Last night I attended a Product Workshop called ProductTank on a whim as I am fairly new to this role at [REDACTED] in Product. I was serendipitously placed in a group with Tres West, a recent applicant for the Customer Strategy and Innovation Advisor role, and I was so impressed with him that when he told me he was actually looking for a new opportunity and had just applied for an open position with [REDACTED]a, I felt I had to reach out as I believe he would be a great fit for the company.

We worked in our small group for two hours and Tres gracefully accepted a leadership role as he was nominated by the others as a good leader. He proceeded to listen to all suggestions and distill complex information and discussion well for the whole group, he tactfully encouraged constructive problem solving among a few negative participants, and succinctly suggested several innovative ideas for the workshop with verbal references to recent research and statistics to back up his strategies.

He is down to earth and approachable, but also clearly very clever and well read in the technology space. I think he would be a great fit for [REDACTED] and though i’m sure you have many qualified candidates, I just wanted to take a moment to mention that after even just meeting him briefly, I wouldn’t hesitate to recommend Tres for roles requiring great communication and innovative decision making.

Hopefully you can find the best candidate for the Customer Strategy role but if that isn’t Tres this time around, I hope that your team can consider him for similar roles in the [REDACTED] family.


The email above is to demonstrate that by attending a networking event and SHOWING people your passion, your knowledge, skill and how you operating in a team, there are some amazing people out there that will be more than happy to give you a helping hand. I also made some additional connections and am in the front of mind for several Product Managers who are currently putting teams together. I’ve met them using Meetup, connected with them on LinkedIn and caught up for coffee. The point here is, attending networking events, jumping in at the deep end and SHOWING people what you can do is much better than telling them via an email or resume. Get on to Meetup and get your hustle on.


LinkedIn is the most popular professional social networking platform out there. Most people know what it is, have a profile and use it to some degree. My strategy for LinkedIn was a long term play. About 12 months ago, I was living 100km away from work but knew I would move closer at some point. So, six months before my move, I started connecting with every Product Manager, Product Owner, Scrum Master and Agile person in Brisbane. After the move, I have a network of 1st connections that see my blogs, that can look me up easily and that are connected to a whole bunch of other Agile professionals. In one interview I was asked, how did I come to know about the company and reach out to them. I explain the strategy I used and his response was “that’s very clever” with a mildly inquisitive/pondering tone. While LinkedIn is great for networking the job algorithm is horrible. I’ve read and implemented tactics on how to get the most out of my LinkedIn profile, set all the configurations so recruiters can seem me, entered the types of jobs I’m interested in and I still get jobs that are so left field it’s a waste of time looking at them. It’s better to search of the job roles manually and use the additional filters.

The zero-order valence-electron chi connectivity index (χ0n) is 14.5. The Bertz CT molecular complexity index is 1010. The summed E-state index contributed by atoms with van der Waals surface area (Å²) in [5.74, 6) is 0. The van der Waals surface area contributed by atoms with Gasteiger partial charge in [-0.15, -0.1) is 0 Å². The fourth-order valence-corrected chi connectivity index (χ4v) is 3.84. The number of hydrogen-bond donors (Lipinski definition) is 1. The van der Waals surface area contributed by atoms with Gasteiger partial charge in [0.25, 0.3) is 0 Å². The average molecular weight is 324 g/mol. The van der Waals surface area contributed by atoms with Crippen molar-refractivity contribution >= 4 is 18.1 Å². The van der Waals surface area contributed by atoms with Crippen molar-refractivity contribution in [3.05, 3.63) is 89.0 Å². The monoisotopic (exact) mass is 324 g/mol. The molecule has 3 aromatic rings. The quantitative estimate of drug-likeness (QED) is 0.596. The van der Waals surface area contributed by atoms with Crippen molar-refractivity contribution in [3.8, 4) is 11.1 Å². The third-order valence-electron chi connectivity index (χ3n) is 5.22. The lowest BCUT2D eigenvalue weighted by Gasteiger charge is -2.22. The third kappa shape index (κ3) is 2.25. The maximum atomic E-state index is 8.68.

Angellist is one of the world’s largest websites for startups and investors. Along with startups come startup jobs… like a Product Manager or Product Owner. It’s a great resource with awesome filters that allow you to pick and choose what jobs you’re looking for and where. I created a profile on Angellist which took a bit of time but was immediately rewarded with some interesting jobs in my local area.


ProductTank is an informal meetup that brings together the local product community in each of those cities – whether they’re Product Managers, Designers, or Developers – to share their experience. ProductTanks are always free to attend, organised by volunteers from the local product community, and supported by our generous sponsors. As mentioned above, I attended one of the ProductTank events via Meetup and met some amazing people who were very helpful. I’ve not used this job board myself but it seems very similar to the others as you can filter by job type and location. Doing some quick research on some of the jobs and it appears the jobs are advertised here but, like most other sites, the is either a contact person, a link to another job site or a link to the company’s career page.


Product Hunt surfaces the best new products, every day. It’s a place for product-loving enthusiasts to share and geek out about the latest mobile apps, websites, hardware projects, and tech creations. This is a massive hub of newly created tech applications and, as their “about” page states “product-loving enthusiasts.” What better place to find the Product Manager role of your dreams. Be they one person startups or established organisation bringing a new product/feature to market, all of these businesses will need some kind of product help. The one cool thing I like about ProductHunt is that it has two sections, one for remote work and one for local work.

Hacker News

Hacker News is part of Ycombinator, probably the most famous and successful startup accelerator in the world. There are some pretty awesome organisations doing some pretty amazing things. That said, the jobs board is pretty simple and there aren’t too many job compared to the other platforms. But, it’s definitely worth a look as there are opportunities to work with teams right in the heart of Silicon Valley.


So, there you have it. Eight useful and bountiful places to find your dream product role and meet some amazing product people.

As always, feel free to reach out if you have any questions or comment below.